Wood-fuelled plane logs its first journey

The first commercial flight powered by a wood-waste biofuel took place this week. An Alaska Airlines jet flew from Seattle to Washington, powered by a 20% jet fuel blend made from fallen branches in a […]

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By Jonny Bairstow

The first commercial flight powered by a wood-waste biofuel took place this week.

An Alaska Airlines jet flew from Seattle to Washington, powered by a 20% jet fuel blend made from fallen branches in a sustainable forestry area.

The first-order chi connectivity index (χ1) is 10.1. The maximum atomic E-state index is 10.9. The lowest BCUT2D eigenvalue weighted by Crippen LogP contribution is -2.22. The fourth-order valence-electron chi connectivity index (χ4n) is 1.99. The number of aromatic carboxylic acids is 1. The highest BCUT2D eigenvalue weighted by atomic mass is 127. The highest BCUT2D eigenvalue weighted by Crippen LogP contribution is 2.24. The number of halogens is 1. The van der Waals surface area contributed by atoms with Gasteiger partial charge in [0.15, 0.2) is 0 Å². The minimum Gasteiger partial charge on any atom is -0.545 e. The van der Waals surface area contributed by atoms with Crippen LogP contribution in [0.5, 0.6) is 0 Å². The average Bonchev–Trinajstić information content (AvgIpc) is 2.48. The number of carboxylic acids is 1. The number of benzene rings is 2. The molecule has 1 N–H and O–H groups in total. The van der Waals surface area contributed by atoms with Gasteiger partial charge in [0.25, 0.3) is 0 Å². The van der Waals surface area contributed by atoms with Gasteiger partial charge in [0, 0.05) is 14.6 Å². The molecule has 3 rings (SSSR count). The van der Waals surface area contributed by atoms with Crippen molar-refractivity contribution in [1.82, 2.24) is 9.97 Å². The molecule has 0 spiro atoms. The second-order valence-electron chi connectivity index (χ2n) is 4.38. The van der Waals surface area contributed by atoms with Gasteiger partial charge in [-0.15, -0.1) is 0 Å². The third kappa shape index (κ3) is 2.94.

The five-year, $40 million (£32.09m) research project was supported by the US Department of Agriculture and led by Washington State University and the Northwest Advanced Renewables Alliance.

Alaska Airlines estimates if it were able to replace 20% of its entire fuel supply at the Seattle-Tacoma International Airport with the biofuel, it would reduce greenhouse gas emissions by about 142,000 tonnes.

That’s roughly equivalent to taking 30,000 cars off the road for a year.

The wood-based fuel is said to be chemically indistinguishable from regular commercial jet fuel.

Virgin Atlantic has also recently tested green jet fuel options.